But by saying so much, now the Nessie video will always be viewed through the screen of who made it, not merely by its content alone. That, ultimately, is the way it should be, but I am dismayed by how this has all turned out.

If there is anything on this video, we might have learned something worthwhile about the natural fauna of Loch Ness, be it a seal, an eel, a Nessie, or, yes, even an otter. But as it is currently, the image on the video will never be the story. It is the man behind the camera, once again, who may overshadow the total equation here, when equal parts of personality and picture should have been in the mix.

Here and there a tawny brook prattled out from among the underwood and lost itself again in the ferns and brambles upon the further side. Save the dull piping of insects and the sough of the leaves, there was silence everywhere–the sweet restful silence of nature. – Sir Arthur Conan Doyle, in The White Company.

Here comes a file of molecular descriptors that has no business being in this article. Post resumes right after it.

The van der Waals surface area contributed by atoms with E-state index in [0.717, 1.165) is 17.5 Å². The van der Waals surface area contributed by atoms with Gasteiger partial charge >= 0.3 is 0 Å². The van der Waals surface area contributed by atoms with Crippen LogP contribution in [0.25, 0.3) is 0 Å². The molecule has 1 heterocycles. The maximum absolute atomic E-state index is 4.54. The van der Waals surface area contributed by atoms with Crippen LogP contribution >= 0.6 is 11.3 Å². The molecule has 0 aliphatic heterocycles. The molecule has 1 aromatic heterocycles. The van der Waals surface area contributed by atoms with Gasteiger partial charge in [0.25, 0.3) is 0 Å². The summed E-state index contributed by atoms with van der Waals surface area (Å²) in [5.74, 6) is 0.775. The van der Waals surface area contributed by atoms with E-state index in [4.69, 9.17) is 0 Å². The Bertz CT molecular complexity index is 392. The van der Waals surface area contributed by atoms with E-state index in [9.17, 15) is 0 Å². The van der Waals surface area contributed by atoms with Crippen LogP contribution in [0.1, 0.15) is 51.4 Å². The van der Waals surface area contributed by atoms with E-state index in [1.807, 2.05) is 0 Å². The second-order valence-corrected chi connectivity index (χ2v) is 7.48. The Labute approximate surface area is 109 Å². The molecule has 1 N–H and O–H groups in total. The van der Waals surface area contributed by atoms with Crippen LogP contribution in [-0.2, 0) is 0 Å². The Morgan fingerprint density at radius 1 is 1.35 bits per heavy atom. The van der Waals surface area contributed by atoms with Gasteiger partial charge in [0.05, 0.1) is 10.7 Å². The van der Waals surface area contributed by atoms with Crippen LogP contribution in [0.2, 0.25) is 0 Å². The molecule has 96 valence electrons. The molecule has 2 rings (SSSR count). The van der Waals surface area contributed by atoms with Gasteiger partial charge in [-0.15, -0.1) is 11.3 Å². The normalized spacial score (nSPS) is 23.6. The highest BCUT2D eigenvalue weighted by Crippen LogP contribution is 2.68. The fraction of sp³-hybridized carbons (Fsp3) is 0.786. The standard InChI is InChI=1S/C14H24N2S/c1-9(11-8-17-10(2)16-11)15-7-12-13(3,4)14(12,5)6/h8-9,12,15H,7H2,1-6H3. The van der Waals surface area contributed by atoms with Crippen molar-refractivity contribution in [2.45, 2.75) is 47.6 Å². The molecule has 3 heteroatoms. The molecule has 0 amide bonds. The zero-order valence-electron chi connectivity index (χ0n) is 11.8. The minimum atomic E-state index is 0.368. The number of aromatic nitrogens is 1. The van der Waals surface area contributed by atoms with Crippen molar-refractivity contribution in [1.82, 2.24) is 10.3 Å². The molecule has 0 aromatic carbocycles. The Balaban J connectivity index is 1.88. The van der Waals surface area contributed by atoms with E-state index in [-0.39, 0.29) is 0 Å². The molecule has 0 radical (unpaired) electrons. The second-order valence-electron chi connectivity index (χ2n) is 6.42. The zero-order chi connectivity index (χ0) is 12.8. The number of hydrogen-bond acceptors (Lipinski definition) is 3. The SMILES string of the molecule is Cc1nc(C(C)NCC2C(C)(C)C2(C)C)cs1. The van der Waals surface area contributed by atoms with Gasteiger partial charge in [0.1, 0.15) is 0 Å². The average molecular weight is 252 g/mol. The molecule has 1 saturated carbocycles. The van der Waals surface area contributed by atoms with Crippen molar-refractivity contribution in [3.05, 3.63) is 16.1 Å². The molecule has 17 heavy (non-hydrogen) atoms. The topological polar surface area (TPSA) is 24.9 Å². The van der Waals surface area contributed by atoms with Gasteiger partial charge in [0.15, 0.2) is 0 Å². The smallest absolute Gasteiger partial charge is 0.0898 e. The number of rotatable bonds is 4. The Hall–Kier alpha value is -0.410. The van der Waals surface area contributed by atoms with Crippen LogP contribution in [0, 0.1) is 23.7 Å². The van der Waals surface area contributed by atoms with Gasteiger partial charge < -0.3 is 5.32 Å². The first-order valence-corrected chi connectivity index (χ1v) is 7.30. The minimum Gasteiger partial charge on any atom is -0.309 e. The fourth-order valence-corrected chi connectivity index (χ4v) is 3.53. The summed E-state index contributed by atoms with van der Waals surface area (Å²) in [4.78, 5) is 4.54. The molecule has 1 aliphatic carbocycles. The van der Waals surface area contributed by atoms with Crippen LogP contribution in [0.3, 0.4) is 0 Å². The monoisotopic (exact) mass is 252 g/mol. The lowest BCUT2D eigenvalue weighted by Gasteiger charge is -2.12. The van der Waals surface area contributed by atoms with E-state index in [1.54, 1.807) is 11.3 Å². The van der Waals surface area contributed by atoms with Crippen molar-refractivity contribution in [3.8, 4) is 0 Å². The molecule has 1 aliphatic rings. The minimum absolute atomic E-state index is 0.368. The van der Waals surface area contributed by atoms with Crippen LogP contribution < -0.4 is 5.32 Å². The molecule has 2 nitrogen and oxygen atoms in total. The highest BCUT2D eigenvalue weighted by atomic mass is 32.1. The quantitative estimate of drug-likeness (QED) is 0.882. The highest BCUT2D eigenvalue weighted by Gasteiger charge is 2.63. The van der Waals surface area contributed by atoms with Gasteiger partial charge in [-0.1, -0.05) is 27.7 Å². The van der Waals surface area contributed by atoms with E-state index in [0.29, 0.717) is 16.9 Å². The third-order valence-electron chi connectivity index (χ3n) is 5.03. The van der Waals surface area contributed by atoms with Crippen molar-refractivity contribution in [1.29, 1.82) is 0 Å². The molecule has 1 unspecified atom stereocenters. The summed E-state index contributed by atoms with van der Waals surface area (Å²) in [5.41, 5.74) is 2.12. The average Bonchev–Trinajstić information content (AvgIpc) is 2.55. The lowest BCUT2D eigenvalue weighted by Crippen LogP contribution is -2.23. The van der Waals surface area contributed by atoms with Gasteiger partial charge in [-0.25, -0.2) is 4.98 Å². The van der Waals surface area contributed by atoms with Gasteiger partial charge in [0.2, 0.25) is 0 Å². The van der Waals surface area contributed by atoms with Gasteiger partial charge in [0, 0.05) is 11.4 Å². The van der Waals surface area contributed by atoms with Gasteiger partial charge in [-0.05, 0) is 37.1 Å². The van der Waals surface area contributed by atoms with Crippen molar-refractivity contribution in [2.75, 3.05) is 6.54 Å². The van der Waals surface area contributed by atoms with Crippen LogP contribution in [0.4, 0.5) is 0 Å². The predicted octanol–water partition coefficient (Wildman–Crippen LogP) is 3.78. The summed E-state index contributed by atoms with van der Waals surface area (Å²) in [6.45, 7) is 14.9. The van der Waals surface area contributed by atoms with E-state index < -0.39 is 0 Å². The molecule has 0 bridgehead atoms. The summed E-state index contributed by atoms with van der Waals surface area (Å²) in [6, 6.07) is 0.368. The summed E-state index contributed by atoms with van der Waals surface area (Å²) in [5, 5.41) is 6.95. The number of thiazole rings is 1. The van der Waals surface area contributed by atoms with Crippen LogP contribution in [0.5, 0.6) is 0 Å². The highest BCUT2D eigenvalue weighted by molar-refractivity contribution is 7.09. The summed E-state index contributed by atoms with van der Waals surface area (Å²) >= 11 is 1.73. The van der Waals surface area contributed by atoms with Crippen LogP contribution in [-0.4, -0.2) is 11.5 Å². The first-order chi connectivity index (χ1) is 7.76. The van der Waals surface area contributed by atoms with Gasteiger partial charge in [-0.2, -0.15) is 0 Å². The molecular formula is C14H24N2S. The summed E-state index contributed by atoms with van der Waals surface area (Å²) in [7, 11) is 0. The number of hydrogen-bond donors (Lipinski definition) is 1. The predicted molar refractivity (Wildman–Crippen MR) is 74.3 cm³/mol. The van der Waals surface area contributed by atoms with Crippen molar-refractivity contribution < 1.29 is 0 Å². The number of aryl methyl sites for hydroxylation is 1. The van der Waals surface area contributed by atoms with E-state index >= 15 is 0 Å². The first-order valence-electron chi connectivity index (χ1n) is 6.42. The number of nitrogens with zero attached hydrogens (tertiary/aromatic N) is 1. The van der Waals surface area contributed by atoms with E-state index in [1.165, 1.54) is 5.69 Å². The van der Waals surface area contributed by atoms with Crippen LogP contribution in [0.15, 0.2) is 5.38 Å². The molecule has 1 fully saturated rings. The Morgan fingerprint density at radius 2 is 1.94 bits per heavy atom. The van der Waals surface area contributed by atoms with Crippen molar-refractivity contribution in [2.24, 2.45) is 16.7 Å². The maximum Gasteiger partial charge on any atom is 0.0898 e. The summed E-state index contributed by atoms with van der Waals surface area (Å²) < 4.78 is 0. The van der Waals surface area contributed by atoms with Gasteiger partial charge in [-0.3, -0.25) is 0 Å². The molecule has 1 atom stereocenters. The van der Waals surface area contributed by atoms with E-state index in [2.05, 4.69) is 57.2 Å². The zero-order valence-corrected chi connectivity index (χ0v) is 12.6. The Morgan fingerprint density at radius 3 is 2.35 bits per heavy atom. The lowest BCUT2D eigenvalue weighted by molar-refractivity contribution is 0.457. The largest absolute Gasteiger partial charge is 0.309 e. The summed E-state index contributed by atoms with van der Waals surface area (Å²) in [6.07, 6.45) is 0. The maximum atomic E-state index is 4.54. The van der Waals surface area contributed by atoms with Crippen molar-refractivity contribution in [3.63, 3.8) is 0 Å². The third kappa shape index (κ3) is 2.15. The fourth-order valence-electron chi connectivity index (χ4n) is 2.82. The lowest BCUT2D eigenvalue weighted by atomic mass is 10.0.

Yes, Mr. Gordon T. Holmes, there are many truths in that old saying: “Silence is golden.”

Cottingley Fairies

Loren Coleman About Loren Coleman
Loren Coleman is one of the world’s leading cryptozoologists, some say “the” leading living cryptozoologist. Certainly, he is acknowledged as the current living American researcher and writer who has most popularized cryptozoology in the late 20th and early 21st centuries. Starting his fieldwork and investigations in 1960, after traveling and trekking extensively in pursuit of cryptozoological mysteries, Coleman began writing to share his experiences in 1969. An honorary member of Ivan T. Sanderson’s Society for the Investigation of the Unexplained in the 1970s, Coleman has been bestowed with similar honorary memberships of the North Idaho College Cryptozoology Club in 1983, and in subsequent years, that of the British Columbia Scientific Cryptozoology Club, CryptoSafari International, and other international organizations. He was also a Life Member and Benefactor of the International Society of Cryptozoology (now-defunct). Loren Coleman’s daily blog, as a member of the Cryptomundo Team, served as an ongoing avenue of communication for the ever-growing body of cryptozoo news from 2005 through 2013. He returned as an infrequent contributor beginning Halloween week of 2015. Coleman is the founder in 2003, and current director of the International Cryptozoology Museum in Portland, Maine.